A question often asked these days is whether it’s possible to convert a 1031 exchange into a Real Estate Investment Trust, or REIT. The answer to that question is you can do a 1031 exchange into a REIT only if the right steps are followed.
Let’s first compare real property against securities.
When real property is sold, you dispose of your tangible real estate or what the IRS refers to as “real property.” A 1031 exchange enables you to trade or exchange “for property of like-kind, which is held either for productive use in a trade or business for investment,” as per the Internal Revenue Code (IRC) Section 1031 (a)(1). In simple language, this means if you’re doing a 1031 exchange to defer capital gains taxes, you need to identify one or more similar properties in which to invest, within a stipulated time frame.
Essentially, a REIT is a security, rather than real property. To qualify for tax-deferred exchange treatment under Section 1031, you can’t directly exchange out of your property into a security.
While investing in 1031 exchange REIT also handles real property; the investment structure is different. REITs typically purchase a lot of real estate properties and assimilate them into a portfolio. Investors purchase shares in the REIT, rather than the entire property, and their cash returns come from dividends, rather than rental income. An UPREIT is a unique REIT structure that allows investors to exchange their property for share ownership in the UPREIT.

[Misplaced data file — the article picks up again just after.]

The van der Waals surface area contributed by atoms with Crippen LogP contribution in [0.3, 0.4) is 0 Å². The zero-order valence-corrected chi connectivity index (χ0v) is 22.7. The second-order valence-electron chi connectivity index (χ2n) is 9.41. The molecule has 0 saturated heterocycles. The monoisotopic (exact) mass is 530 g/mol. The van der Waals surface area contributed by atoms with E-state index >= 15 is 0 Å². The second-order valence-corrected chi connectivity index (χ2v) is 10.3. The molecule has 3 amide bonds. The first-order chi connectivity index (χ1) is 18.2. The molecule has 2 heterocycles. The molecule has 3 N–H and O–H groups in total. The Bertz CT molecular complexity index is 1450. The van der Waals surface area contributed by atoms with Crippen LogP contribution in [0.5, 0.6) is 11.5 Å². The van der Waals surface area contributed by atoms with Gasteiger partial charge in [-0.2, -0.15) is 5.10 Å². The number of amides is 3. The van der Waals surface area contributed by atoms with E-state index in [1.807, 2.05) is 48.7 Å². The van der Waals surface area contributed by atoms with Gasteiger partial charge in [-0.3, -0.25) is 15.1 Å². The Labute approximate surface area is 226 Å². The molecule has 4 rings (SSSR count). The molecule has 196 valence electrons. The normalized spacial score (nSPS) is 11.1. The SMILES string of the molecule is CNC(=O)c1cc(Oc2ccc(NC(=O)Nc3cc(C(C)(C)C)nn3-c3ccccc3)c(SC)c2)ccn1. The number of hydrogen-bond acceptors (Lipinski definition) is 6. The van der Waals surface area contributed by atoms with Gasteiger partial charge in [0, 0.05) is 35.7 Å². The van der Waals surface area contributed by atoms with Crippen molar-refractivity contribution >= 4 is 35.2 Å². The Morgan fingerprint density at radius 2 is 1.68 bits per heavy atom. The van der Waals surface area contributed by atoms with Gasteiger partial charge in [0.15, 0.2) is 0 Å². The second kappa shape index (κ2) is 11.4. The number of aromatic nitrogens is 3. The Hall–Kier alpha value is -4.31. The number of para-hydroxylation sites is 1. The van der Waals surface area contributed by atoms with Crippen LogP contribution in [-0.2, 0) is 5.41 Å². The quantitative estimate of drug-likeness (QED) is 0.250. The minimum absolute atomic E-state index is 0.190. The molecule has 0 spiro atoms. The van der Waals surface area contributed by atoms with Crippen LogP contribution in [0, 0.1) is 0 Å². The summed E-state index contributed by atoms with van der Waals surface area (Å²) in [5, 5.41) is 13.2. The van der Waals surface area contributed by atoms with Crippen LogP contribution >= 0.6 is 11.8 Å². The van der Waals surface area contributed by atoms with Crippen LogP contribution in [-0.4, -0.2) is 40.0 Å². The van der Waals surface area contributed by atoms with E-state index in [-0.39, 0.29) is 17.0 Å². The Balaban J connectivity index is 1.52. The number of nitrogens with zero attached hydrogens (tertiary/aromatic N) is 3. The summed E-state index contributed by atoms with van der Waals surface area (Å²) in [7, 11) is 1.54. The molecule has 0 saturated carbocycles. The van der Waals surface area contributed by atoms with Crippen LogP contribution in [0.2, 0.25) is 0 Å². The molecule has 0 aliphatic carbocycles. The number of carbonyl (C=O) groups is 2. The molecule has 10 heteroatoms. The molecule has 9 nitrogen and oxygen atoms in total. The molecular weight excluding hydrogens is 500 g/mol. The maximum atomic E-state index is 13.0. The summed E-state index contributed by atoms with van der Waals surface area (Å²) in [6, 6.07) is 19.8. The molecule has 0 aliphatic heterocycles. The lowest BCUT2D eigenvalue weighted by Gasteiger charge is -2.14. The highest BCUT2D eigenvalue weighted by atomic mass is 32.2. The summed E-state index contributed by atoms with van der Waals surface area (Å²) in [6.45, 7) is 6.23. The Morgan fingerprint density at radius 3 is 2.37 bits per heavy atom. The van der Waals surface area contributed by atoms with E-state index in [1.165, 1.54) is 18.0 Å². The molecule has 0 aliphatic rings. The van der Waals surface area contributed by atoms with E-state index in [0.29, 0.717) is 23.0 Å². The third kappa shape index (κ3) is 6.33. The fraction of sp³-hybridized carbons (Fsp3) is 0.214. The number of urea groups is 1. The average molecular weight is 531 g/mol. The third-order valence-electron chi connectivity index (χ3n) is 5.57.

The best part is you can change from a property owner to a REIT investor (without the tax gains) with help from the provisions under IRC’S Section 721, defined as “Nonrecognition of Gain or Loss on Contribution to a Partnership.” To facilitate this, you exchange out of your property into a Delaware Statutory Trust, which is usually controlled by the REIT. You then get the option to convert your ownership in the DST into shares for Operating Partnership (OP) units. This is done by investing in UPREITs or through an Umbrella Partnership Real Estate Investment Trust.
Let’s simplify this.
First, you exchange out of your real property into a DST that offers you a hassle-free tax-deferral option by giving you fractional co-ownership of real property. DSTs can offer diversification and monthly cash flow without unnecessary landlord obligations.
But, if investing in REITs is your final destination, the DST can be considered a stepping stone. UPREIT is the next step. Real Estate Investment Trusts offer UPREITs as a viable solution for investors and DSTs to exchange real estate shares into OP units. In the meantime, as an OP unitholder, you’re entitled to receive all the dividends from REITs.
For further queries, do check our FAQ section to get answers to all your 1031 exchange related questions.